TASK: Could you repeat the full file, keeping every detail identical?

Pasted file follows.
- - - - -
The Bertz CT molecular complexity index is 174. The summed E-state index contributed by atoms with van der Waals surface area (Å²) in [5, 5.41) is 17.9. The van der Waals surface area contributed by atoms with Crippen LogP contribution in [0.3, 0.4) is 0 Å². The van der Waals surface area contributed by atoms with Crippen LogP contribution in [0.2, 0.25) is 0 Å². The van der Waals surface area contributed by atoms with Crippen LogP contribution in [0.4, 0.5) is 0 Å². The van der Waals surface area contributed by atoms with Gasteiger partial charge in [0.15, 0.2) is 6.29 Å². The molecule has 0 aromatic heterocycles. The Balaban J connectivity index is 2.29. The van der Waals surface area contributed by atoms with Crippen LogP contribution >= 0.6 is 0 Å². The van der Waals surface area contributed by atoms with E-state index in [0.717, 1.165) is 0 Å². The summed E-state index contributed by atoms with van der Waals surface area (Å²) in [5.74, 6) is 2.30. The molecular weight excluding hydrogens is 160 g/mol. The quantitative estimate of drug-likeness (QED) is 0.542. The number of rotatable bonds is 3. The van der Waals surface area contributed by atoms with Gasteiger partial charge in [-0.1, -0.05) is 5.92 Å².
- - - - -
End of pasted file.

The Bertz CT molecular complexity index is 174. The summed E-state index contributed by atoms with van der Waals surface area (Å²) in [5, 5.41) is 17.9. The van der Waals surface area contributed by atoms with Crippen LogP contribution in [0.3, 0.4) is 0 Å². The van der Waals surface area contributed by atoms with Crippen LogP contribution in [0.2, 0.25) is 0 Å². The van der Waals surface area contributed by atoms with Crippen LogP contribution in [0.4, 0.5) is 0 Å². The van der Waals surface area contributed by atoms with Gasteiger partial charge in [0.15, 0.2) is 6.29 Å². The molecule has 0 aromatic heterocycles. The Balaban J connectivity index is 2.29. The van der Waals surface area contributed by atoms with Crippen LogP contribution >= 0.6 is 0 Å². The van der Waals surface area contributed by atoms with E-state index in [0.717, 1.165) is 0 Å². The summed E-state index contributed by atoms with van der Waals surface area (Å²) in [5.74, 6) is 2.30. The molecular weight excluding hydrogens is 160 g/mol. The quantitative estimate of drug-likeness (QED) is 0.542. The number of rotatable bonds is 3. The van der Waals surface area contributed by atoms with Gasteiger partial charge in [-0.1, -0.05) is 5.92 Å².